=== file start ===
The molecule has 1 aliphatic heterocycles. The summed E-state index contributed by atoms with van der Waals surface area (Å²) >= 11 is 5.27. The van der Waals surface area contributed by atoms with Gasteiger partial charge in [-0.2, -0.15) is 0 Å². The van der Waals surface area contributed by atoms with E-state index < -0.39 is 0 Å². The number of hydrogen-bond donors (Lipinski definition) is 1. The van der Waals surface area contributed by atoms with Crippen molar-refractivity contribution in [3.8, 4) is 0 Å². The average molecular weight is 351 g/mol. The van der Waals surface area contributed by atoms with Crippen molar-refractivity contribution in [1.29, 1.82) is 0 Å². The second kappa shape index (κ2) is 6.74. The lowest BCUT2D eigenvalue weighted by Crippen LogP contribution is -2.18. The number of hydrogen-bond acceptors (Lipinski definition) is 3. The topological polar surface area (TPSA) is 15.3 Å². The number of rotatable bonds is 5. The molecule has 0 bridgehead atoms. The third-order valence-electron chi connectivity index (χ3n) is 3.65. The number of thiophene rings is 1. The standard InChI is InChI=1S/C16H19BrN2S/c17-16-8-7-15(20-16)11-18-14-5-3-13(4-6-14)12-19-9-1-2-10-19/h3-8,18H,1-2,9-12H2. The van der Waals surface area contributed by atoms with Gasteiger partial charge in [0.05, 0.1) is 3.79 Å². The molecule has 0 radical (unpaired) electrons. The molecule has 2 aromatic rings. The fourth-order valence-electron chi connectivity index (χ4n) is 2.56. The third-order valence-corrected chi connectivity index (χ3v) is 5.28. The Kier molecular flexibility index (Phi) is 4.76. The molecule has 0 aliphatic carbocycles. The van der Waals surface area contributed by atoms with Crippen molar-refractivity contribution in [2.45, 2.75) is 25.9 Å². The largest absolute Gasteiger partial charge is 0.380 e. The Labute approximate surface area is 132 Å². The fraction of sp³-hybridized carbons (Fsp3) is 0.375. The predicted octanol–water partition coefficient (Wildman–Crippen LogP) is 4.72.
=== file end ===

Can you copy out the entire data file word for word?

The molecule has 1 aliphatic heterocycles. The summed E-state index contributed by atoms with van der Waals surface area (Å²) >= 11 is 5.27. The van der Waals surface area contributed by atoms with Gasteiger partial charge in [-0.2, -0.15) is 0 Å². The van der Waals surface area contributed by atoms with E-state index < -0.39 is 0 Å². The number of hydrogen-bond donors (Lipinski definition) is 1. The van der Waals surface area contributed by atoms with Crippen molar-refractivity contribution in [3.8, 4) is 0 Å². The average molecular weight is 351 g/mol. The van der Waals surface area contributed by atoms with Crippen molar-refractivity contribution in [1.29, 1.82) is 0 Å². The second kappa shape index (κ2) is 6.74. The lowest BCUT2D eigenvalue weighted by Crippen LogP contribution is -2.18. The number of hydrogen-bond acceptors (Lipinski definition) is 3. The topological polar surface area (TPSA) is 15.3 Å². The number of rotatable bonds is 5. The molecule has 0 bridgehead atoms. The third-order valence-electron chi connectivity index (χ3n) is 3.65. The number of thiophene rings is 1. The standard InChI is InChI=1S/C16H19BrN2S/c17-16-8-7-15(20-16)11-18-14-5-3-13(4-6-14)12-19-9-1-2-10-19/h3-8,18H,1-2,9-12H2. The van der Waals surface area contributed by atoms with Gasteiger partial charge in [0.05, 0.1) is 3.79 Å². The molecule has 0 radical (unpaired) electrons. The molecule has 2 aromatic rings. The fourth-order valence-electron chi connectivity index (χ4n) is 2.56. The third-order valence-corrected chi connectivity index (χ3v) is 5.28. The Kier molecular flexibility index (Phi) is 4.76. The molecule has 0 aliphatic carbocycles. The van der Waals surface area contributed by atoms with Crippen molar-refractivity contribution in [2.45, 2.75) is 25.9 Å². The largest absolute Gasteiger partial charge is 0.380 e. The Labute approximate surface area is 132 Å². The fraction of sp³-hybridized carbons (Fsp3) is 0.375. The predicted octanol–water partition coefficient (Wildman–Crippen LogP) is 4.72.